If looking for a place to stay in Arlington this weekend, there are at least 108 rooms available on Airbnb. Airbnb is a growing peer-to-peer homesharing network, where homeowners can rent a spare bed to visiting strangers. According to William Burns, senior advisor for Airbnb’s mid-Atlantic pod, there are 740 active hosts in Arlington County. Starting on Dec. 31, those hosts will be able to legally post their houses as rentable.
Prospective Airbnb hosts will need to obtain a license from the county to operate. The license, which shows that the residence meets building codes, will be free for the next six months. However, members of the County Board said a fee for the license will likely be revisited over the next few months.
The regulations on homesharing were limited before they reached the County Board and only loosened once there. The County Board ultimately changed language in the legislation to make it easier for residents to rent their homes out while they are away. Airbnb hosts will need to occupy the residence for at least half the year and visitors will only be allowed to live there for 30 days or less.
Discussion of homesharing regulations took up the majority of the Dec. 10 meeting. Opinions in the public comment were more varied than just those in favor and those opposed. Some supported Airbnb in Arlington but believed the legislation needed more time to be carefully crafted. Others opposed Airbnb and homesharing, but said they felt the county was taking a much needed step towards regulation.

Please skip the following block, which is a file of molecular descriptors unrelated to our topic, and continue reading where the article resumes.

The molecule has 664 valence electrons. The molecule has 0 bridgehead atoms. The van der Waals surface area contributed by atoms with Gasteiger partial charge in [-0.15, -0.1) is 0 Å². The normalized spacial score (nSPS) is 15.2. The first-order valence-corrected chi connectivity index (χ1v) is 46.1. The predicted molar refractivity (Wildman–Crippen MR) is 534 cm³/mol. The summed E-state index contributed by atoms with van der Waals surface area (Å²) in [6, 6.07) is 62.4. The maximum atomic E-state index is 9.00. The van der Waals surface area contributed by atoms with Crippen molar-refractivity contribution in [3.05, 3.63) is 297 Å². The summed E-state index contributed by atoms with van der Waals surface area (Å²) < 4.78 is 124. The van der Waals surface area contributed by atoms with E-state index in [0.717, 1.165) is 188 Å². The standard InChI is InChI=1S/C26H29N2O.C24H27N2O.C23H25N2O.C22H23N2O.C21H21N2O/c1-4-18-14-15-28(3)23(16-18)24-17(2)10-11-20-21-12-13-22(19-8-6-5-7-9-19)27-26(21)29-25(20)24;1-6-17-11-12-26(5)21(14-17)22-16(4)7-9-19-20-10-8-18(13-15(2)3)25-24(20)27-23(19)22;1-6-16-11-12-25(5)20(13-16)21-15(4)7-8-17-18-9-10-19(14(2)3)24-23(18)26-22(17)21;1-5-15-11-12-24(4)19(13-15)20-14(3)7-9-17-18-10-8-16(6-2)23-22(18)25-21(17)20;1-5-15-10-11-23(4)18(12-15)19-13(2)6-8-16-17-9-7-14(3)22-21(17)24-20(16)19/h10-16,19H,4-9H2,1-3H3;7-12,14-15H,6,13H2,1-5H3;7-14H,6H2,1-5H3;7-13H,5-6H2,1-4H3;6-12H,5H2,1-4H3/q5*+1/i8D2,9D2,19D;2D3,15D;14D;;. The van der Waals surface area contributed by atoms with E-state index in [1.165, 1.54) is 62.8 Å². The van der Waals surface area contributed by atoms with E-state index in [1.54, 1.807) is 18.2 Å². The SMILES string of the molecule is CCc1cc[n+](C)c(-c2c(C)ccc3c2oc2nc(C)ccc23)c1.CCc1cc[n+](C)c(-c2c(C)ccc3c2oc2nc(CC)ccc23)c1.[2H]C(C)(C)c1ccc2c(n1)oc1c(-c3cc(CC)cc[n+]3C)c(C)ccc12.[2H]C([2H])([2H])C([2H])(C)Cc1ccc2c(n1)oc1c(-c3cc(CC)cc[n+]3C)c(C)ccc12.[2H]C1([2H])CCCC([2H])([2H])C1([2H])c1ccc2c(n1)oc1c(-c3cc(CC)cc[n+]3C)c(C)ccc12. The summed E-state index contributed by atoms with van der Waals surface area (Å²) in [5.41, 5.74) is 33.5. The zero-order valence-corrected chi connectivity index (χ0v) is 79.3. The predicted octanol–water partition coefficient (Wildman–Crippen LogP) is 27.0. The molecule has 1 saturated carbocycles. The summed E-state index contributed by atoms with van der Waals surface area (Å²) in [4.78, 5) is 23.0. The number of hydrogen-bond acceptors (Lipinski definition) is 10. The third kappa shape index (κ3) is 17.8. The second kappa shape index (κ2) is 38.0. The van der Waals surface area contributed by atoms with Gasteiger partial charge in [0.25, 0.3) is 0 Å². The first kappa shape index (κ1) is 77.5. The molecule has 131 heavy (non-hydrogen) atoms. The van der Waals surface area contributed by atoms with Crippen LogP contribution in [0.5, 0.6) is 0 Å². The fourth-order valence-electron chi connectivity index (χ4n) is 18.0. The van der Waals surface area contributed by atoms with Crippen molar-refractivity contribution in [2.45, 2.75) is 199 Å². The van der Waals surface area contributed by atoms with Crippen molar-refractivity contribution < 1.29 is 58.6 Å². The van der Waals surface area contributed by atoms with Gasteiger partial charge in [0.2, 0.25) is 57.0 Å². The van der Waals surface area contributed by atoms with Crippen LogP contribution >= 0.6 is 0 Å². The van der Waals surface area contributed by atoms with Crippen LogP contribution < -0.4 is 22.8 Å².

Nancy Iacomini, speaking for the Planning Commission, said the topic had generated the most public interest of any issue they dealt with in 2016. The Planning Commission voted unanimously to approve the regulations. Iacomini said that no one speaking at the Planning Commission meeting had any opposition to allowing short-term rentals.
Several of the 14 speakers who came forward said, despite its illegality, that they were Airbnb hosts. Ryan Michie, an Arlington Heights resident, said he utilized Airbnb when he moved to Northern Virginia in 2012. Michie said living in an Airbnb allowed him to find local employment and even meet his fiancee.
“Without services like Air BnB, I would not have been able to find employment and the love of my life,” said Michie.
But other residents expressed concerns that homesharing could pose a safety risk to other residents and put an undue burden on neighbors to monitor rented homes. Dusty Horwitt, a Columbia Pike resident, noted that Airbnb properties are often not listed publicly, which makes it difficult to determine if a neighbor’s home is being rented. Horwitt said he had found one listing that included pictures of communal laundry and amenities as features in the rental, and said it made him concerned for resident safety. Among those sharing concerns about the new regulations was County Board Member John Vihstadt. Vihstadt attempted to have the issue delayed until January to allow for time to craft regulations, but the motion found no support. The homesharing legalization and regulations were approved in a 4 -1 vote.